This is how undeveloped land, buildings shape smart city development in Africa

Most of the development land in cities throughout the world is controlled by the state. States often work in silos and it is often up to communities and real estate professionals to convince the regulators to release that land.

But in the world where real estate is often treated as a commodity, urban communities and the few welfare states that Africa has should get creative and convince property investors that buildings create a sense of place, not just monetary dividends.

So it’s most of the times down to solid multi-actor partnerships if smart cities were to develop across Africa. And don’t forget about the farmers as they lose agricultural land due to urban growth but may stand to earn a lot more if urbanization is done right.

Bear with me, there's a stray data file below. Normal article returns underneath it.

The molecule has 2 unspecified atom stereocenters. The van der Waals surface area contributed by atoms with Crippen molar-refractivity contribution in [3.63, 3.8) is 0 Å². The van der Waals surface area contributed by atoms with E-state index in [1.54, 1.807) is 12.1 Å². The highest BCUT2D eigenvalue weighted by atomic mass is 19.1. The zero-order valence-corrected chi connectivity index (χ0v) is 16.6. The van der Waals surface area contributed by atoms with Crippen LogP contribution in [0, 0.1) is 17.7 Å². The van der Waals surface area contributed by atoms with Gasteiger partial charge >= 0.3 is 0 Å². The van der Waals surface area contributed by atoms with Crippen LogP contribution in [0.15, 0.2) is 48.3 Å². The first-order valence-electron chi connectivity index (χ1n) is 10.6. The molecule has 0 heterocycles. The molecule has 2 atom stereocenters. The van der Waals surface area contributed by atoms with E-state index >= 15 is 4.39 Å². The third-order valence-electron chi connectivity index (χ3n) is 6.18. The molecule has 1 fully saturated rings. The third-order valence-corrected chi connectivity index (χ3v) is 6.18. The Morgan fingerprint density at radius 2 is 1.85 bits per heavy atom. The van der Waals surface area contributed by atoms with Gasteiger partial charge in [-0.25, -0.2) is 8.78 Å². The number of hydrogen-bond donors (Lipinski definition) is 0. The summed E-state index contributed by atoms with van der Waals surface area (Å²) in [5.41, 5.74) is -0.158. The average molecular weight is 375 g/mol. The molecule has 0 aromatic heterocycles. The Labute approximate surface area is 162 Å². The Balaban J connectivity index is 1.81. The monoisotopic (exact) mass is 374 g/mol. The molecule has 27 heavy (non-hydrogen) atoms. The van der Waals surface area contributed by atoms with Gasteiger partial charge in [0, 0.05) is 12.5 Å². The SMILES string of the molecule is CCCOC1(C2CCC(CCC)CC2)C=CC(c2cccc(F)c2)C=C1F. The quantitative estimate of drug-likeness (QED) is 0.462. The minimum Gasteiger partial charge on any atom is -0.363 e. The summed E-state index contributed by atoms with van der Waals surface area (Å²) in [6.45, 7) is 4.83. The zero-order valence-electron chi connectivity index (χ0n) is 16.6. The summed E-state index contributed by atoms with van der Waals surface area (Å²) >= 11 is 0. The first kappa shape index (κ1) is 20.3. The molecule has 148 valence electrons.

Africa is the world’s second-largest and second-most populous continent with the surface of 30.2 million sq km (20.4% of the total global land area).

Sub-Saharan Africa has a slum population of 199.5 million

When it comes to land use in emerging urban environments, Africa requires around 4 million housing units per year, with over 60% of the demand required to accommodate urban residents. Rwanda’ s demand for housing (especially affordable) is estimated to be at least 560,000 units by 2020. In Nigeria it’s 17 million by the same year. Reputed for being the best run local authority in Zimbabwe, Bulawayo, home to some 650,000 people in the south of that country, now has 100,000 residents on the waiting list for housing stands.